Smoking is an effective way to both shorten your life span and suffer ugly medical complications in later life, as this epidemiological study illustrates. Along with being overweight and sedentary it produces one of the larger negative effects on life span that you can achieve through common lifestyle choices. Interestingly, the effects on life expectancy and mortality are about the same size as those resulting from being obese.
Smoking is known to be a major cause of death among middle-aged adults, but evidence on its impact and the benefits of smoking cessation among older adults has remained limited. Therefore, we aimed to estimate the influence of smoking and smoking cessation on all-cause mortality in people aged ≥60 years. Relative mortality and mortality rate advancement periods (RAPs) were estimated by Cox proportional hazards models for the population-based prospective cohort studies from Europe and the U.S. (CHANCES [Consortium on Health and Ageing: Network of Cohorts in Europe and the U.S.]), and subsequently pooled by individual participant meta-analysis. Statistical analyses were performed from June 2013 to March 2014.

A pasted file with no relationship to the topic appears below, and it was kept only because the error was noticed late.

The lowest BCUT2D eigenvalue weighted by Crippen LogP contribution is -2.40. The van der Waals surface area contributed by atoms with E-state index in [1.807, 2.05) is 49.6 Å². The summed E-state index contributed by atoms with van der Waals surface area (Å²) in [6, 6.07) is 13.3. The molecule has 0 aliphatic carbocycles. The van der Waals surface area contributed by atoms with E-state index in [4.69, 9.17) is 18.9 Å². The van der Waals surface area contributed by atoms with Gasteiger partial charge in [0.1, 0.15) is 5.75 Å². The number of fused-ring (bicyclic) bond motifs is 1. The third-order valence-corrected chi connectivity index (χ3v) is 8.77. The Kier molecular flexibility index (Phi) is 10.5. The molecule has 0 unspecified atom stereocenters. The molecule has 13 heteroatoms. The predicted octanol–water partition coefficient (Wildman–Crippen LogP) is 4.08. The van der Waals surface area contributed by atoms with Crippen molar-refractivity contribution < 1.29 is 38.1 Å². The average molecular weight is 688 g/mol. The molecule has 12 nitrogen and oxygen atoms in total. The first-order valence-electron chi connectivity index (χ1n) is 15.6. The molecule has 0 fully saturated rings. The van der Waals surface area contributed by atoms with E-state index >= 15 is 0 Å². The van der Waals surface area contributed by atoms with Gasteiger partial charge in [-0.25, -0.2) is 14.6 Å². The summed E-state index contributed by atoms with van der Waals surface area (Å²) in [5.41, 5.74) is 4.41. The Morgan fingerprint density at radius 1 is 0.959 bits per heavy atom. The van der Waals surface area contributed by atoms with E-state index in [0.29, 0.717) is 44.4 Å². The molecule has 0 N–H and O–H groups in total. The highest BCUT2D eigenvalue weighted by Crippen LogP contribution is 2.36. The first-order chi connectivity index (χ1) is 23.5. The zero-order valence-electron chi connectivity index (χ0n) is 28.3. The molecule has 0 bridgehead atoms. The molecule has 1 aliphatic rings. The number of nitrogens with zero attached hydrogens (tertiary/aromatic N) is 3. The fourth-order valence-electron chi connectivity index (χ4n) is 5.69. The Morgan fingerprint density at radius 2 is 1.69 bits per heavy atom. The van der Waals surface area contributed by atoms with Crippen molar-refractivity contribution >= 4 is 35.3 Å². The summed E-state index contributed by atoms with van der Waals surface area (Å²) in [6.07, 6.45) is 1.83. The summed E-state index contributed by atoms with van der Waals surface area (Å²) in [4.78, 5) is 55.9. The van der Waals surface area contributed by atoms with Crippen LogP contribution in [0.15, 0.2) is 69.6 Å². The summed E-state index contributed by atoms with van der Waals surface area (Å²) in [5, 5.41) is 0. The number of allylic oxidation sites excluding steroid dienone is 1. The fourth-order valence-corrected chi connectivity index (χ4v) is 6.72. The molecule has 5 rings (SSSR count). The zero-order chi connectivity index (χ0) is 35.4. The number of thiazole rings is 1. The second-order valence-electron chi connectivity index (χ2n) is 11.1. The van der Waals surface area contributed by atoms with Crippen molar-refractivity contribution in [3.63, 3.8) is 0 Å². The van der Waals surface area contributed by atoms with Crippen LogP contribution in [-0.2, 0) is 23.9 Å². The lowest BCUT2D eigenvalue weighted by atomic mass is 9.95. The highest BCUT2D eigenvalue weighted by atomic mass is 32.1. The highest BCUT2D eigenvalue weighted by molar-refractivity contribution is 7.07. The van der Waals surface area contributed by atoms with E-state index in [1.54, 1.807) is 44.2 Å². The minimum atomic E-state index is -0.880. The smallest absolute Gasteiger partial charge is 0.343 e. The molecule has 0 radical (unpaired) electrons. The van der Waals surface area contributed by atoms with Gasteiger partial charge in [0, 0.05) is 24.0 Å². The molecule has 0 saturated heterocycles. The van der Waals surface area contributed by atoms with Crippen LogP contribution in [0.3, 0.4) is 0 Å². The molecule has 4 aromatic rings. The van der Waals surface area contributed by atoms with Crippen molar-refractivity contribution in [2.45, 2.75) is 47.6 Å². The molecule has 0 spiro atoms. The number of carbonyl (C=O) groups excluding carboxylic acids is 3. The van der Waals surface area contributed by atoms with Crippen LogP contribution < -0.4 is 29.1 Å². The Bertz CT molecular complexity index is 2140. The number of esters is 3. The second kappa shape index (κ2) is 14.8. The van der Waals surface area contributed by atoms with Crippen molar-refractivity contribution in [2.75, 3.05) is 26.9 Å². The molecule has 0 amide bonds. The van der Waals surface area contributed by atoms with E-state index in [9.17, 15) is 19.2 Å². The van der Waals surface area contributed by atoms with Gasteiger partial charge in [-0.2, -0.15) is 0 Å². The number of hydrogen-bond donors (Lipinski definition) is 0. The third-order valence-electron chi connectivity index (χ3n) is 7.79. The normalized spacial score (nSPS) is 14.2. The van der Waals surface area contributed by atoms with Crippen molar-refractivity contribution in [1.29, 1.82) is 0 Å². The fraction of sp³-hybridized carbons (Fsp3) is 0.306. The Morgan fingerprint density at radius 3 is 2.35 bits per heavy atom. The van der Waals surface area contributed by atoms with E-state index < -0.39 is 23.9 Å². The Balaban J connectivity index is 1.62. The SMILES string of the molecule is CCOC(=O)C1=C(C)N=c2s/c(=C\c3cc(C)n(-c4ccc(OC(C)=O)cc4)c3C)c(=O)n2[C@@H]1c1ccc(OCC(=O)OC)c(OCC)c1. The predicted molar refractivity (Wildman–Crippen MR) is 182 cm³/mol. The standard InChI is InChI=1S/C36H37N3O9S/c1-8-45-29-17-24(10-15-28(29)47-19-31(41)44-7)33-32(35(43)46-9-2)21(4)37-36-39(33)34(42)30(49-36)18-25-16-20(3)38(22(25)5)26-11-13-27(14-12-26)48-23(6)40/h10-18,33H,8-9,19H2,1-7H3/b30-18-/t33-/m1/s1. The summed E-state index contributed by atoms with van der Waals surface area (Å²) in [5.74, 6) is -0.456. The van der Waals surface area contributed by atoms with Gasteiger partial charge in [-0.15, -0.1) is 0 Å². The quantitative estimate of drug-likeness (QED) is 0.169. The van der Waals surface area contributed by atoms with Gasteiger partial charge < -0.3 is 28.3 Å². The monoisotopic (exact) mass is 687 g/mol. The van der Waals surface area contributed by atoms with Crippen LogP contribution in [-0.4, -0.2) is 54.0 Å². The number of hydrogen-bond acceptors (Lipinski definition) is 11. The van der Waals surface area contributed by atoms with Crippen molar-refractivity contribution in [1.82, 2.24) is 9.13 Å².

A total of 489,056 participants aged ≥60 years at baseline from 22 population-based cohort studies were included. Overall, 99,298 deaths were recorded. Current smokers had 2-fold and former smokers had 1.3-fold increased mortality compared with never smokers. These increases in mortality translated to RAPs of 6.4 and 2.4 years, respectively. A clear positive dose-response relationship was observed between number of currently smoked cigarettes and mortality. For former smokers, excess mortality and RAPs decreased with time since cessation, with RAPs of 3.9, 2.7, and 0.7 for those who had quit less than 10, 10 to 19, and more than 20 years ago, respectively.
Smoking remains as a strong risk factor for premature mortality in older individuals and cessation remains beneficial even at advanced ages. Efforts to support smoking abstinence at all ages should be a public health priority.